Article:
Overview: Welcome to Edenfield, an English village in Sussex. It is home to rich and poor, young and old, incomers and folk who've lived there for ever. Among the incomers is mother of two Laura, who, twenty years on, is still pining for Nick, her first love at university. He dumped her, broke her heart, and went to live in the States. Now he's back. Her husband Henry is a TV writer who commutes daily and resents the lack of acknowledgment his latest TV series is receiving. Journalist Liz, the single mother (who Henry lusts after on the train to London), still sleeps with her ex ten years after they split and hates herself afterwards. Local schoolmaster Alan, teaches their children and gets endless rejections for the plays he writes in his spare time. Martin, the struggling farmer, can't bear the yummy mummies and their privileged children; and the kindly local vicar hides a dark secret. These characters - and more - are richly imagined by an author of immense talent whose voice is by turns witty, waspish, sharply observant, and achingly tender. Nicholson brings together seamlessly the many strands of his story. Readers will empathize with these characters, laugh at them, cry with them, and long for a good outcome for each of them.
My Opinion: Shamefully, It took me 5 days to complete reading the story. Probably because I was too tired with all the events the past days, and every sentence Nicholson writes is filled with wit that you can't bear to simply skim through paragraphs. But in the end... all I can say is that every minute I took a break from my busy life to read this book... it was all worth it.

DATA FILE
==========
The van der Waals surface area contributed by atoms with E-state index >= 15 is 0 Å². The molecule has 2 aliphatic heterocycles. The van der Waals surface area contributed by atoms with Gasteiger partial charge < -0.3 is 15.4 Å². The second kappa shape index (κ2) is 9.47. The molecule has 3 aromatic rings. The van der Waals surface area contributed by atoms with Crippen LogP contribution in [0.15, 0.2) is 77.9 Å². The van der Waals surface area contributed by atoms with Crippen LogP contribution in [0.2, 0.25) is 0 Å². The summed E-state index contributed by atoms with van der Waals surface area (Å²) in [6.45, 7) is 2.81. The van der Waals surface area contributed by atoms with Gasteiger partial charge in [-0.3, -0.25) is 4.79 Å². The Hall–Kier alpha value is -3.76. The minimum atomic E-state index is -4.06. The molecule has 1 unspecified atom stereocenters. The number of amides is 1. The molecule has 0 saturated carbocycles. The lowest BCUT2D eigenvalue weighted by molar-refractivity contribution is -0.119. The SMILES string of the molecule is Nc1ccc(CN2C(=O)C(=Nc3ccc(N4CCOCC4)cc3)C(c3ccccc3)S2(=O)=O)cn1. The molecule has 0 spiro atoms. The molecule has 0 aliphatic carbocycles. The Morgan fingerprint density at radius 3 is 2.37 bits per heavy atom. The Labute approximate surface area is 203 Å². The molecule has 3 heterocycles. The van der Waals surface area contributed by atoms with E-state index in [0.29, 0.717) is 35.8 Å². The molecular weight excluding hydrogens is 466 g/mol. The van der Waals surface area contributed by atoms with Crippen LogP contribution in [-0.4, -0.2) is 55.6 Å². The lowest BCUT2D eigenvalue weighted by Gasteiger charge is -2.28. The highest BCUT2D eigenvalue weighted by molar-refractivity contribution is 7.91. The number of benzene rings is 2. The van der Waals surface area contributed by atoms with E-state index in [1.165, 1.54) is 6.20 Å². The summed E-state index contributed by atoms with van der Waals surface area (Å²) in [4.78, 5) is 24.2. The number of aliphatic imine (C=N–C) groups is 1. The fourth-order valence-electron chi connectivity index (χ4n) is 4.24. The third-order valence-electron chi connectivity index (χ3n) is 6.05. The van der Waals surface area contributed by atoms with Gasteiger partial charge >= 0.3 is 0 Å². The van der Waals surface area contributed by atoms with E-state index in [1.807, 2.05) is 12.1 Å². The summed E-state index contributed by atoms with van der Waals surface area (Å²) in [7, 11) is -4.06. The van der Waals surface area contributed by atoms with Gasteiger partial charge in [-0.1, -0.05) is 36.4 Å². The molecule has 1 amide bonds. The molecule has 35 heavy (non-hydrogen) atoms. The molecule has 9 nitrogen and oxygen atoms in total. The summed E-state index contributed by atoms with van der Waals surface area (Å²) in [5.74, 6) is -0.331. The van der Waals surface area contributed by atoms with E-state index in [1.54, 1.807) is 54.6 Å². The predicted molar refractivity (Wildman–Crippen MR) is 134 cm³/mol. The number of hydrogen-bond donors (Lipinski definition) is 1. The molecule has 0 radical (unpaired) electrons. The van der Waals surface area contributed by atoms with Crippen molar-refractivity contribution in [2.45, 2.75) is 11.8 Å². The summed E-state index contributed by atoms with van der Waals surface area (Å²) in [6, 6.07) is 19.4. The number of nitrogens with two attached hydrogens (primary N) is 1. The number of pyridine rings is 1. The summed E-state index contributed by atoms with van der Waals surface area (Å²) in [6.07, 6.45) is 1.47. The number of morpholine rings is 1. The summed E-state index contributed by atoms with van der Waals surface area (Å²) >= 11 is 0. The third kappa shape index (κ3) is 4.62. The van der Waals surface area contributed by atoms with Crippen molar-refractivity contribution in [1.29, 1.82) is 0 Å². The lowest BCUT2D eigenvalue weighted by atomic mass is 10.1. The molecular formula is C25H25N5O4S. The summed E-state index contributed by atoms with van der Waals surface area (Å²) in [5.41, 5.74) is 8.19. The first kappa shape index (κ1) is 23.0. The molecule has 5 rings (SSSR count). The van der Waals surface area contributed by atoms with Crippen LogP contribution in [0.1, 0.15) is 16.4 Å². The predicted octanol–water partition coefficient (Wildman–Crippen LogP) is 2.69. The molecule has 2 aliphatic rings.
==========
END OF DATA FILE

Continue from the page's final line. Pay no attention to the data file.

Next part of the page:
The story starts with Laura, married to Henry, mother of two children, getting a letter from Nick, the former love of her life. Each decision she then makes has a ripple effect on all those she comes into contact with.We hear from Laura's husband, her children, her employer, and more.
Although honestly, with the diverse characters each telling their own life story of despair, frustrations and love interests... it can get a bit confusing and difficult to track who is who.So concentration is essential and reading it in a rush wont give justice to this masterpiece.
I guess the main thing that I realized in this story... is that people may seem to think that we deserve a life far better or far different from the ones we are living now. We continuously hope for another chance to change things... to change our lives completely... but in the end... would we really? But I guess this is what makes us human... our search for happiness portrayed in that lingering question we always ask ourselves... are we happy now? And how happy should we be?